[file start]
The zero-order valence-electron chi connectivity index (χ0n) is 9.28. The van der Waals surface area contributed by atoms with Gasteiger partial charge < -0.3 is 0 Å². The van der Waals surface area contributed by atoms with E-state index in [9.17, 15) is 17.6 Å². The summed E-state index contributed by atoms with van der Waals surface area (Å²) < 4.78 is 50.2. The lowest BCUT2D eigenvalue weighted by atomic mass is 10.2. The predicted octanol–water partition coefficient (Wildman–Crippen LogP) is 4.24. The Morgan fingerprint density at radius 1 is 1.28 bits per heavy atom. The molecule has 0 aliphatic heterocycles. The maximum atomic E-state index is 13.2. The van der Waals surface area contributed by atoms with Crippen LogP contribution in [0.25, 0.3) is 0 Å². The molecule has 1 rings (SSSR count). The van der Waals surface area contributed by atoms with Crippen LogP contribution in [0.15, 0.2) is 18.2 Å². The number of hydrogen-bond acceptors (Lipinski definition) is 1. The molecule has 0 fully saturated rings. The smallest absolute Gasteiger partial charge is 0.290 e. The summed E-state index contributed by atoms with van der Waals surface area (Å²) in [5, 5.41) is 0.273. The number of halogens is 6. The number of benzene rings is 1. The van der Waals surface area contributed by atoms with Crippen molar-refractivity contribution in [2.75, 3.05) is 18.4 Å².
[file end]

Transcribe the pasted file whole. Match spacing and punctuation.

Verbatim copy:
The zero-order valence-electron chi connectivity index (χ0n) is 9.28. The van der Waals surface area contributed by atoms with Gasteiger partial charge < -0.3 is 0 Å². The van der Waals surface area contributed by atoms with E-state index in [9.17, 15) is 17.6 Å². The summed E-state index contributed by atoms with van der Waals surface area (Å²) < 4.78 is 50.2. The lowest BCUT2D eigenvalue weighted by atomic mass is 10.2. The predicted octanol–water partition coefficient (Wildman–Crippen LogP) is 4.24. The Morgan fingerprint density at radius 1 is 1.28 bits per heavy atom. The molecule has 0 aliphatic heterocycles. The maximum atomic E-state index is 13.2. The van der Waals surface area contributed by atoms with Crippen LogP contribution in [0.25, 0.3) is 0 Å². The molecule has 1 rings (SSSR count). The van der Waals surface area contributed by atoms with Crippen LogP contribution in [0.15, 0.2) is 18.2 Å². The number of hydrogen-bond acceptors (Lipinski definition) is 1. The molecule has 0 fully saturated rings. The smallest absolute Gasteiger partial charge is 0.290 e. The summed E-state index contributed by atoms with van der Waals surface area (Å²) in [5, 5.41) is 0.273. The number of halogens is 6. The number of benzene rings is 1. The van der Waals surface area contributed by atoms with Crippen molar-refractivity contribution in [2.75, 3.05) is 18.4 Å².